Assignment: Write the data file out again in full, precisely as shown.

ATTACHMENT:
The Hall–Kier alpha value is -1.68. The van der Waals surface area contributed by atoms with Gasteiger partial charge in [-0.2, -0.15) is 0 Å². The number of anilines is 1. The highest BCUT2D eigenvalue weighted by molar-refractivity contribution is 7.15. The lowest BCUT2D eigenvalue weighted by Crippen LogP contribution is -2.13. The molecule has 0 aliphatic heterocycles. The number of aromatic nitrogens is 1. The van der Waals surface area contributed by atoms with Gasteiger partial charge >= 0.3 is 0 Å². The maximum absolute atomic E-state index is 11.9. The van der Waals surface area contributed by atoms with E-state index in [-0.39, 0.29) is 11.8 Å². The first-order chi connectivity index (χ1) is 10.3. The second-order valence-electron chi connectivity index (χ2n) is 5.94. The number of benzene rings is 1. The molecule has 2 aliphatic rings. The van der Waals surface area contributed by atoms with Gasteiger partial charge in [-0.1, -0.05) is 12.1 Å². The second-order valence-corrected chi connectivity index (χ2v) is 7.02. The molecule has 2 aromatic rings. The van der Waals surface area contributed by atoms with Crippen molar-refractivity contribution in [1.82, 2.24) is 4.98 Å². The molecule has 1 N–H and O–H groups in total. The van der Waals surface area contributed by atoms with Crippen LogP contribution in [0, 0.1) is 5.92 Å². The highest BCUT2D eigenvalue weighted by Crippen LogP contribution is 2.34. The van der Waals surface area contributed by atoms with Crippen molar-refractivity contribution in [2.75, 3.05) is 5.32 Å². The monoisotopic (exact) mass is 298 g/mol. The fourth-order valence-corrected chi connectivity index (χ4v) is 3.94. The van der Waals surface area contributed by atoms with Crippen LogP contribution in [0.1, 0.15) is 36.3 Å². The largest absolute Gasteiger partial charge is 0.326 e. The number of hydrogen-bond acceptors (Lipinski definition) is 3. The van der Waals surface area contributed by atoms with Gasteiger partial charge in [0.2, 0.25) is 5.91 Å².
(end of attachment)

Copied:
The Hall–Kier alpha value is -1.68. The van der Waals surface area contributed by atoms with Gasteiger partial charge in [-0.2, -0.15) is 0 Å². The number of anilines is 1. The highest BCUT2D eigenvalue weighted by molar-refractivity contribution is 7.15. The lowest BCUT2D eigenvalue weighted by Crippen LogP contribution is -2.13. The molecule has 0 aliphatic heterocycles. The number of aromatic nitrogens is 1. The van der Waals surface area contributed by atoms with Gasteiger partial charge >= 0.3 is 0 Å². The maximum absolute atomic E-state index is 11.9. The van der Waals surface area contributed by atoms with E-state index in [-0.39, 0.29) is 11.8 Å². The first-order chi connectivity index (χ1) is 10.3. The second-order valence-electron chi connectivity index (χ2n) is 5.94. The number of benzene rings is 1. The molecule has 2 aliphatic rings. The van der Waals surface area contributed by atoms with Gasteiger partial charge in [-0.1, -0.05) is 12.1 Å². The second-order valence-corrected chi connectivity index (χ2v) is 7.02. The molecule has 2 aromatic rings. The van der Waals surface area contributed by atoms with Crippen molar-refractivity contribution in [1.82, 2.24) is 4.98 Å². The molecule has 1 N–H and O–H groups in total. The van der Waals surface area contributed by atoms with Crippen LogP contribution in [0, 0.1) is 5.92 Å². The highest BCUT2D eigenvalue weighted by Crippen LogP contribution is 2.34. The van der Waals surface area contributed by atoms with Crippen molar-refractivity contribution in [2.75, 3.05) is 5.32 Å². The monoisotopic (exact) mass is 298 g/mol. The fourth-order valence-corrected chi connectivity index (χ4v) is 3.94. The van der Waals surface area contributed by atoms with Crippen LogP contribution in [0.1, 0.15) is 36.3 Å². The largest absolute Gasteiger partial charge is 0.326 e. The number of hydrogen-bond acceptors (Lipinski definition) is 3. The van der Waals surface area contributed by atoms with Gasteiger partial charge in [0.2, 0.25) is 5.91 Å².